World Bank Refuses to Help El Salvador Implement Bitcoin

Reading Time: 2 minutes
  • The World Bank has said that it has refused a request to help El Salvador implement Bitcoin
  • The World Bank cited Bitcoin’s “environmental and transparency shortcomings” as reasons to withhold assistance
  • The Central American Bank for Economic Integration has said it will assist El Salvador’s aims

The World Bank has refused a request from El Salvador to help in implementing Bitcoin as legal tender, citing its “environmental and transparency shortcomings”. The development, which is about as surprising as Jurassic World being nothing but a highly successful and smooth-running theme park, comes a week after El Salvador president Nayib Bukele saw his proposal to adopt Bitcoin as a legal currency voted in. Despite the World Bank’s refusal, Bukele can still count on the Central American Bank for Economic Integration (CABEI) who have pledged their support for his plans.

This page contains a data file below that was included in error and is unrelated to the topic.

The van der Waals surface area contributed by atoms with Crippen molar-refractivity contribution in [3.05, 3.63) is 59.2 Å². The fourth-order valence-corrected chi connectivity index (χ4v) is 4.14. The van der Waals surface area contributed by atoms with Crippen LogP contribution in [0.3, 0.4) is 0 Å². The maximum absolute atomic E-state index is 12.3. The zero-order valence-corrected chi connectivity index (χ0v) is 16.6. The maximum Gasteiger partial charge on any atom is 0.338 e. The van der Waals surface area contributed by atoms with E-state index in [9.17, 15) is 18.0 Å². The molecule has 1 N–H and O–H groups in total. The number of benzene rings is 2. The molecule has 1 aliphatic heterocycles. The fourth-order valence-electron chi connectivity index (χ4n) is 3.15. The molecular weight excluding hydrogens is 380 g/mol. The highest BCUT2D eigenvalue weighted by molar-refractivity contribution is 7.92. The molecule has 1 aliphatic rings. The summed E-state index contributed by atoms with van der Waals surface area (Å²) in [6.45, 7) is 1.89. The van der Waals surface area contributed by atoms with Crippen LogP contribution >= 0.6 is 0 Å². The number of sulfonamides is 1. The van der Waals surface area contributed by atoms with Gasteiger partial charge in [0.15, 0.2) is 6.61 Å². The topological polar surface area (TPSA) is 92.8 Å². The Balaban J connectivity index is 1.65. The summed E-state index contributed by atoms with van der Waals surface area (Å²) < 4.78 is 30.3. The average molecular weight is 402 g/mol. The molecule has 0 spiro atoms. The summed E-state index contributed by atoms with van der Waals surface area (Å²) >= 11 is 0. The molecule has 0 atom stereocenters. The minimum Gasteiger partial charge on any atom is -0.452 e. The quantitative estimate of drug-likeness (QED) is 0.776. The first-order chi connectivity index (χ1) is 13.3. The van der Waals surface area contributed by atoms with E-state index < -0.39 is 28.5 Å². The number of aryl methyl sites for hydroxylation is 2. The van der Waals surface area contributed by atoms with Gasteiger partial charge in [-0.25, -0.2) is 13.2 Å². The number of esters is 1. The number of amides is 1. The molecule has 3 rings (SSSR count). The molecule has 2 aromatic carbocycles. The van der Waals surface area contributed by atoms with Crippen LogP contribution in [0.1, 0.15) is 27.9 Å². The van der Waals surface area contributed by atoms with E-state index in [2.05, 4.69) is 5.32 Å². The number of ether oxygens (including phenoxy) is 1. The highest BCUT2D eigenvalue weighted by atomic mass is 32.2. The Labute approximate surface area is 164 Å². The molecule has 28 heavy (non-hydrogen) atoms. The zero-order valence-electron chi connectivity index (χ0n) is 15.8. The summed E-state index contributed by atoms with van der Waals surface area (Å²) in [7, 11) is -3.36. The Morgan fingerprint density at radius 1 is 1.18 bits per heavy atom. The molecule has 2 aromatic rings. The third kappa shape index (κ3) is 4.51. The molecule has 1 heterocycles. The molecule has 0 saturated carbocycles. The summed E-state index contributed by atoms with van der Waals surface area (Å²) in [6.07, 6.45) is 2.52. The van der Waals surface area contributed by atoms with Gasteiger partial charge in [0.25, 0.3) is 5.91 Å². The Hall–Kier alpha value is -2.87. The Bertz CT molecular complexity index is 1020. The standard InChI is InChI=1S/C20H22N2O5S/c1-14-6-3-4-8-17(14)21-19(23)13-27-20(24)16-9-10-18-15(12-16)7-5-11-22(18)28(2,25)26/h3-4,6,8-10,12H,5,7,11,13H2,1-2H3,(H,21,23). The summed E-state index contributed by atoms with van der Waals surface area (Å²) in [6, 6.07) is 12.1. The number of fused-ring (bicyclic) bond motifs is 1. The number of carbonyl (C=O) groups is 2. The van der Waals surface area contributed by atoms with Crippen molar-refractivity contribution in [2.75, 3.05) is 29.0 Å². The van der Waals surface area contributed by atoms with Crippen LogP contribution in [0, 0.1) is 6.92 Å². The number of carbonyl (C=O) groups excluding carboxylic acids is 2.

World Bank Turns Down Opportunity to be Financial Revolutionaries

The request to the World Bank was made by El Salvador’s Finance Minister Alejandro Zelaya, with Reuters reporting that the body had turned down the request, stating that while they were “committed to helping El Salvador in numerous ways”, Bitcoin integration was “not something the World Bank can support given the environmental and transparency shortcomings.”

The World Bank’s response echoes the concerns of the International Monetary Fund (IMF) who warned that it saw “macroeconomic, financial and legal issues” with El Salvador’s plans. However, Zelaya has since said that discussions with the IMF were positive and that they were “not against” the idea.

CABEI Will Support El Salvador’s Plans

Even more positive for El Salvador, the CABEI has pledged to support the country to implement Bitcoin. CABEI head Dante Mossi confirmed on Monday that the authority would offer technical assistance to El Salvador, with Mossi saying he was “very optimistic” over the plans. While good news, CABEI’s blessing is as likely to sway the World Bank in their thinking as a T-Rex is to play the piano.